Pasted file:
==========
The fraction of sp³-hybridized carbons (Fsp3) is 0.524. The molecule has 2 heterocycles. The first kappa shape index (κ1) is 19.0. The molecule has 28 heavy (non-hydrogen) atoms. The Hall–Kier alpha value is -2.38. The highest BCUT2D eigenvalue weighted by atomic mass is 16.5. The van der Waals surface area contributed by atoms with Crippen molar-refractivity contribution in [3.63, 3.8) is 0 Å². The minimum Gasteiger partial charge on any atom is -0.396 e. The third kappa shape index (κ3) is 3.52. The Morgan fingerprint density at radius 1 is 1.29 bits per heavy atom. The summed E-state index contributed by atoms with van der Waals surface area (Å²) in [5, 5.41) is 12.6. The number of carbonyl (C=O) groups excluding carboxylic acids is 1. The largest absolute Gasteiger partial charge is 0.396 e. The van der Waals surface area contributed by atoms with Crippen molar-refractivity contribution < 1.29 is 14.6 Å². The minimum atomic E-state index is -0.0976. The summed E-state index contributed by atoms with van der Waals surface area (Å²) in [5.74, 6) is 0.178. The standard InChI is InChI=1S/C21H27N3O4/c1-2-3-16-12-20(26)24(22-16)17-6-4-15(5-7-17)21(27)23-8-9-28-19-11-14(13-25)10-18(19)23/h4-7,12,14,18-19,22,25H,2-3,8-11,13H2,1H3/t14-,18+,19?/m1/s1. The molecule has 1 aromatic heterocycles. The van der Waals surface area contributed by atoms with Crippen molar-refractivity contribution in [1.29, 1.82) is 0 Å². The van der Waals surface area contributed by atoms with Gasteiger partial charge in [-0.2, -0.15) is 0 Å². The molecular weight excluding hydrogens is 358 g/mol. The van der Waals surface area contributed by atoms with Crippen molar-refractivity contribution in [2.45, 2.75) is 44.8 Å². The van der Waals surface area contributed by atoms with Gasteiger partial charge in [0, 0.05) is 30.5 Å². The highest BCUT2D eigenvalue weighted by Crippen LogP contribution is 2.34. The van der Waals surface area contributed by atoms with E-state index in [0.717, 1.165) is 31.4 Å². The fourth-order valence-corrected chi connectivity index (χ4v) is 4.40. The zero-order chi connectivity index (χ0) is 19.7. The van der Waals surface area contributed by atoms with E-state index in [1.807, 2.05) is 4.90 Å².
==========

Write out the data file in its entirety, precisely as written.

The fraction of sp³-hybridized carbons (Fsp3) is 0.524. The molecule has 2 heterocycles. The first kappa shape index (κ1) is 19.0. The molecule has 28 heavy (non-hydrogen) atoms. The Hall–Kier alpha value is -2.38. The highest BCUT2D eigenvalue weighted by atomic mass is 16.5. The van der Waals surface area contributed by atoms with Crippen molar-refractivity contribution in [3.63, 3.8) is 0 Å². The minimum Gasteiger partial charge on any atom is -0.396 e. The third kappa shape index (κ3) is 3.52. The Morgan fingerprint density at radius 1 is 1.29 bits per heavy atom. The summed E-state index contributed by atoms with van der Waals surface area (Å²) in [5, 5.41) is 12.6. The number of carbonyl (C=O) groups excluding carboxylic acids is 1. The largest absolute Gasteiger partial charge is 0.396 e. The van der Waals surface area contributed by atoms with Crippen molar-refractivity contribution < 1.29 is 14.6 Å². The minimum atomic E-state index is -0.0976. The summed E-state index contributed by atoms with van der Waals surface area (Å²) in [5.74, 6) is 0.178. The standard InChI is InChI=1S/C21H27N3O4/c1-2-3-16-12-20(26)24(22-16)17-6-4-15(5-7-17)21(27)23-8-9-28-19-11-14(13-25)10-18(19)23/h4-7,12,14,18-19,22,25H,2-3,8-11,13H2,1H3/t14-,18+,19?/m1/s1. The molecule has 1 aromatic heterocycles. The van der Waals surface area contributed by atoms with Crippen molar-refractivity contribution in [1.29, 1.82) is 0 Å². The van der Waals surface area contributed by atoms with Gasteiger partial charge in [-0.2, -0.15) is 0 Å². The molecular weight excluding hydrogens is 358 g/mol. The van der Waals surface area contributed by atoms with Crippen molar-refractivity contribution in [2.45, 2.75) is 44.8 Å². The van der Waals surface area contributed by atoms with Gasteiger partial charge in [0, 0.05) is 30.5 Å². The highest BCUT2D eigenvalue weighted by Crippen LogP contribution is 2.34. The van der Waals surface area contributed by atoms with E-state index in [0.717, 1.165) is 31.4 Å². The fourth-order valence-corrected chi connectivity index (χ4v) is 4.40. The zero-order chi connectivity index (χ0) is 19.7. The van der Waals surface area contributed by atoms with E-state index in [1.807, 2.05) is 4.90 Å².